The nature of winding paths is that they do wind. Lifting her eyes beneath her shadowing hat Oriane can glimpse the roof of the arbour which is the goal of her walk, its glazed tiles delighting the eye with a splash of warm colours amidst the burgeoning greenery of late spring, but its occupant and her protective little retinue are shielded from her sight by the elms in between, as she is from theirs in turn. Before they see her they'll hear her: musing aloud a low stream of pleasantries in an alto voice in which Eisande has begun to soften the crispness of Eluan consonants. "You look very handsome this afternoon. Such glossy green leaves… someone's watering you, aren't they? I am glad to know you haven't been forgotten… Oh, my. Four new buds since last I saw you. Springtime and the sap is rising, isn't it?" … For when her speech resolves from a murmurous sound into intelligible words, her compliments and observations and even her questions seem to be directed to no human companion but to the plants growing along that path, all of whom appear to be known to her personally.

She steps off the path and into view between the tall trunks of the elms, an elderly lady dressed in fresh white linen, neatly pleated, and white gloves. A broad but shallow hat of plain golden straw protects her velvety pale complexion and the shoulders her gown leaves half-bare. Looming over one such shoulder is an armed guard who overtops her tall, dignified frame by half a foot. They have in common azure blue eyes; his for the guards and hers for Nicolette, whom she identifies at once as the principal party present.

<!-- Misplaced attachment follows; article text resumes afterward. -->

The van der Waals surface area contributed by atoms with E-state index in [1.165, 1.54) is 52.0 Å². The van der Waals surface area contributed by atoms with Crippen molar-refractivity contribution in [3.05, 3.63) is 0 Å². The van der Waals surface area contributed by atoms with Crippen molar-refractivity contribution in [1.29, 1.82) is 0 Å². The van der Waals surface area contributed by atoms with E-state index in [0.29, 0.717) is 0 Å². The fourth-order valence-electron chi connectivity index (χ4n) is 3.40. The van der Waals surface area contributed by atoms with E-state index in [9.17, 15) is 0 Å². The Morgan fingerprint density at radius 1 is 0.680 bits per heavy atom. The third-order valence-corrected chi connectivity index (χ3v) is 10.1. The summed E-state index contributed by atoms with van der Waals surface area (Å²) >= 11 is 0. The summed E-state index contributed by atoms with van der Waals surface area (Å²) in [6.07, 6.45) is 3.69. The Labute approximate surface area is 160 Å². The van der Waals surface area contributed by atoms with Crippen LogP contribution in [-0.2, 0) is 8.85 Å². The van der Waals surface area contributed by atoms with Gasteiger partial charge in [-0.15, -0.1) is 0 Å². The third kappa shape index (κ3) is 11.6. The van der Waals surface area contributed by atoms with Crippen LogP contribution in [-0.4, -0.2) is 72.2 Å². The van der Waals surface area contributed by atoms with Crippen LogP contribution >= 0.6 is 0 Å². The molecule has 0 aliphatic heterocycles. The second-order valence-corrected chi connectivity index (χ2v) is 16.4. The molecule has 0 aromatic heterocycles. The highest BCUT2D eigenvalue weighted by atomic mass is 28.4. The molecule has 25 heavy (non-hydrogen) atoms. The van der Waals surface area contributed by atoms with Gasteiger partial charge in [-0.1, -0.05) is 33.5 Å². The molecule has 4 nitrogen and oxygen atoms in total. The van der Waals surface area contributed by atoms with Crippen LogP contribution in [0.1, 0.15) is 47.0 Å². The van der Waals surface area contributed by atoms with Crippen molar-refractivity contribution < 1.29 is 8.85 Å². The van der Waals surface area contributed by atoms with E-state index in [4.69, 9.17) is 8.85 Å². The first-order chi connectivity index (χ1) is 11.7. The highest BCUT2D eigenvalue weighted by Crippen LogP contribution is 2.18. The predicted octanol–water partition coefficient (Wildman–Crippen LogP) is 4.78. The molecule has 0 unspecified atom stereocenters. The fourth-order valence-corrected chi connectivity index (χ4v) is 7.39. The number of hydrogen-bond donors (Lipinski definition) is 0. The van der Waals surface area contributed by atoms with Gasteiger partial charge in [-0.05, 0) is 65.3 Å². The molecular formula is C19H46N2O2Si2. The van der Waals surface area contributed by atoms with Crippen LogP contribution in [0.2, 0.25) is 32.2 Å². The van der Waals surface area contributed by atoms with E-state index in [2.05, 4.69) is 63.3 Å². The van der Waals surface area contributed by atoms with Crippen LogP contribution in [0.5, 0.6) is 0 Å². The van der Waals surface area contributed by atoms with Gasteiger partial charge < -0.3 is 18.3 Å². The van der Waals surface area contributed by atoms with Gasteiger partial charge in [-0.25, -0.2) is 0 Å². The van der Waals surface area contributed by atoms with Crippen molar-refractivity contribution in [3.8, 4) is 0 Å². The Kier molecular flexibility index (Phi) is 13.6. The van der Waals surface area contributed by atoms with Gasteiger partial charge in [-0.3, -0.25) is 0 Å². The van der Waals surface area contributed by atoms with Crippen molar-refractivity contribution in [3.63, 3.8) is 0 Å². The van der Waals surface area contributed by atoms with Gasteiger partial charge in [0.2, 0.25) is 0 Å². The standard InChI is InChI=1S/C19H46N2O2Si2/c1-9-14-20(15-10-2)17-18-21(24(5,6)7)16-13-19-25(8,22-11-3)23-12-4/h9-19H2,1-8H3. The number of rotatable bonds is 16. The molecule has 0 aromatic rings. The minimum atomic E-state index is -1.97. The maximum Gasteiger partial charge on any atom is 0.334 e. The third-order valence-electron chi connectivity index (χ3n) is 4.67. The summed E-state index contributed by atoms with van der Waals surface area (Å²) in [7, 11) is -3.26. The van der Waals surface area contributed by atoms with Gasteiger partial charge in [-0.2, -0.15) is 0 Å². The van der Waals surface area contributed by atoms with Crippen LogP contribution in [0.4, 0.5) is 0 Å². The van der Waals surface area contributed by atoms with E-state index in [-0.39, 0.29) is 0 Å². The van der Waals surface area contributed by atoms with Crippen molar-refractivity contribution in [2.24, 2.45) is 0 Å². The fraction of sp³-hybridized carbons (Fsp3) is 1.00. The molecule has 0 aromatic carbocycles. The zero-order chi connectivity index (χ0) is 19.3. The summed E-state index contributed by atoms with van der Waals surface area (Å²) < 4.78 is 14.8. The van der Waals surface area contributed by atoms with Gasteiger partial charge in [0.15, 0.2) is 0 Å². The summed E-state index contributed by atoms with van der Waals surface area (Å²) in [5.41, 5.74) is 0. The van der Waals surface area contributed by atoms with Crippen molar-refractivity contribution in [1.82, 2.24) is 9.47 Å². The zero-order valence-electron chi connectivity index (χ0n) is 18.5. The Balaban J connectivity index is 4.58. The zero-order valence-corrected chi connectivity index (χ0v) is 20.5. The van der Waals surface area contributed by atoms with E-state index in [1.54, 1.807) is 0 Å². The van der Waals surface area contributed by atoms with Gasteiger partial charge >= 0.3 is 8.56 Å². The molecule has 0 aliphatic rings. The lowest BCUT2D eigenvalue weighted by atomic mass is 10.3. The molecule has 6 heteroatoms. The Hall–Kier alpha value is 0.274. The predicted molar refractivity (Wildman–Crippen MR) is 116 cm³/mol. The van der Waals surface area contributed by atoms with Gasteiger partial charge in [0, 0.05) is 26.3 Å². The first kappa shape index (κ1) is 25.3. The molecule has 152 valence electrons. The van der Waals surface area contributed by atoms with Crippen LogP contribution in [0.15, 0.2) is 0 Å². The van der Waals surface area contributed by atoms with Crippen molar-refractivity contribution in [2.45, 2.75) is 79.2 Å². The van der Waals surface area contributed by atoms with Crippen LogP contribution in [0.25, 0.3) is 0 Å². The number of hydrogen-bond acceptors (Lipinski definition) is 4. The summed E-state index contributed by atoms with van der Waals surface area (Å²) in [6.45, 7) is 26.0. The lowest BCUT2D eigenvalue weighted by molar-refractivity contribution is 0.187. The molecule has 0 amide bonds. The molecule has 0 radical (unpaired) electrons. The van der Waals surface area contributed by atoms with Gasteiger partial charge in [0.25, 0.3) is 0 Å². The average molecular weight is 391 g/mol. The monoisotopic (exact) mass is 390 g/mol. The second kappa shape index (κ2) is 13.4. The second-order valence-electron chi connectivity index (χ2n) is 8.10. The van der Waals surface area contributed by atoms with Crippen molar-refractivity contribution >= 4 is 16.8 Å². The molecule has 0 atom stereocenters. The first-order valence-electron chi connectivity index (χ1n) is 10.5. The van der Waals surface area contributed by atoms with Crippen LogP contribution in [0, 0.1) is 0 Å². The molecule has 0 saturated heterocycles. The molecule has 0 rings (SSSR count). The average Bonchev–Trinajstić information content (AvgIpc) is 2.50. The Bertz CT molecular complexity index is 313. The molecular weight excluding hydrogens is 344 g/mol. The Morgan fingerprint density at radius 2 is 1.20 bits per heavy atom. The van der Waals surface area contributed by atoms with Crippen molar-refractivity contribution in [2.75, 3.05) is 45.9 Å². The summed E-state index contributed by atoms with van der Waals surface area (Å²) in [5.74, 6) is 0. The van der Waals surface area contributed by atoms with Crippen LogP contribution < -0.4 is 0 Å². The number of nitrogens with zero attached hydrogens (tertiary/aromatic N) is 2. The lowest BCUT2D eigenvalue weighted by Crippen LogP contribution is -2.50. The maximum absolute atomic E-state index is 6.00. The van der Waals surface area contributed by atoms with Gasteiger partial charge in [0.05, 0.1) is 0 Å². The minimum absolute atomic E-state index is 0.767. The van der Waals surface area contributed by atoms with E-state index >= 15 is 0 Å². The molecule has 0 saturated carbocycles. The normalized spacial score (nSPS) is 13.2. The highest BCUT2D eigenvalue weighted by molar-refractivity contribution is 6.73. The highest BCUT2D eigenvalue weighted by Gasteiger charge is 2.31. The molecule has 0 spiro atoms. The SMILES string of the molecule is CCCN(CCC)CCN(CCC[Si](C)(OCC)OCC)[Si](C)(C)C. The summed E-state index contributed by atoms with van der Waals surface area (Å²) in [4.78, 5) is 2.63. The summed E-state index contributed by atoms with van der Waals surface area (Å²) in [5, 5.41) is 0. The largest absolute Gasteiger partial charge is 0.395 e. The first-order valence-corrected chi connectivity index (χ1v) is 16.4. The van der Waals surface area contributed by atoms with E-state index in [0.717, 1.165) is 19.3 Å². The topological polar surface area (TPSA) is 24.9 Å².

"… Forgive me," she says lightly, taking another step nearer, in sensible black leather walking shoes that don't quite go with her dress; "I hope I haven't disturbed your tranquility. It's such a pleasant afternoon, isn't it?"

If, on Oriane's approach, the young Novice stared in anticipation of the voice nearing their secluded little arbor, she makes no sign of it when the elderly noblewoman steps between the trees. On the contrary, she bashfully keeps her head fractionally turned away from the other woman in white. That gesture, small as it is, stands out in its reclusiveness when contrasted to her companions who scrutinize Oriane with respectful, courteous caution. One by one they offer their bows, pleasantries, and then respectfully mirror Nicolette in averting their gaze to permit the woman her privacy.